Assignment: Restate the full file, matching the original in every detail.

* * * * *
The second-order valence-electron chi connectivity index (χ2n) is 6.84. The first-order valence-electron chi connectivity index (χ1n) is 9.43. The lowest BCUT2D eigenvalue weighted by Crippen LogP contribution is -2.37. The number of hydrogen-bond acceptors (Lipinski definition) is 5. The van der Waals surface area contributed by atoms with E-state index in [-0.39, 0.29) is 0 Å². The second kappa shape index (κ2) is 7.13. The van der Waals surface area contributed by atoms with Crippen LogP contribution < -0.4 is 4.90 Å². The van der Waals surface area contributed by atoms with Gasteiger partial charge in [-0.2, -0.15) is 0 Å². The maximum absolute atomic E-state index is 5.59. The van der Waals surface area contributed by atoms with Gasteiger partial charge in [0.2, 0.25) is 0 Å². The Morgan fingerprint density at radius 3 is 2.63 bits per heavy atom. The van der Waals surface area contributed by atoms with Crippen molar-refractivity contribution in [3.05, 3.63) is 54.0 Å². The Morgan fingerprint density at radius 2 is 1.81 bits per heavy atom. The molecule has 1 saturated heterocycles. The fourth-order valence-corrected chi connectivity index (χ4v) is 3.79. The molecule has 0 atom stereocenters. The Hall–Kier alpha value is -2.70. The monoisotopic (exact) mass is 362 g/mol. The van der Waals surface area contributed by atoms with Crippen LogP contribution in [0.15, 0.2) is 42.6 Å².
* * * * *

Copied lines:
The second-order valence-electron chi connectivity index (χ2n) is 6.84. The first-order valence-electron chi connectivity index (χ1n) is 9.43. The lowest BCUT2D eigenvalue weighted by Crippen LogP contribution is -2.37. The number of hydrogen-bond acceptors (Lipinski definition) is 5. The van der Waals surface area contributed by atoms with E-state index in [-0.39, 0.29) is 0 Å². The second kappa shape index (κ2) is 7.13. The van der Waals surface area contributed by atoms with Crippen LogP contribution < -0.4 is 4.90 Å². The van der Waals surface area contributed by atoms with Gasteiger partial charge in [-0.2, -0.15) is 0 Å². The maximum absolute atomic E-state index is 5.59. The van der Waals surface area contributed by atoms with Gasteiger partial charge in [0.2, 0.25) is 0 Å². The Morgan fingerprint density at radius 3 is 2.63 bits per heavy atom. The van der Waals surface area contributed by atoms with Crippen molar-refractivity contribution in [3.05, 3.63) is 54.0 Å². The Morgan fingerprint density at radius 2 is 1.81 bits per heavy atom. The molecule has 1 saturated heterocycles. The fourth-order valence-corrected chi connectivity index (χ4v) is 3.79. The molecule has 0 atom stereocenters. The Hall–Kier alpha value is -2.70. The monoisotopic (exact) mass is 362 g/mol. The van der Waals surface area contributed by atoms with Crippen LogP contribution in [0.15, 0.2) is 42.6 Å².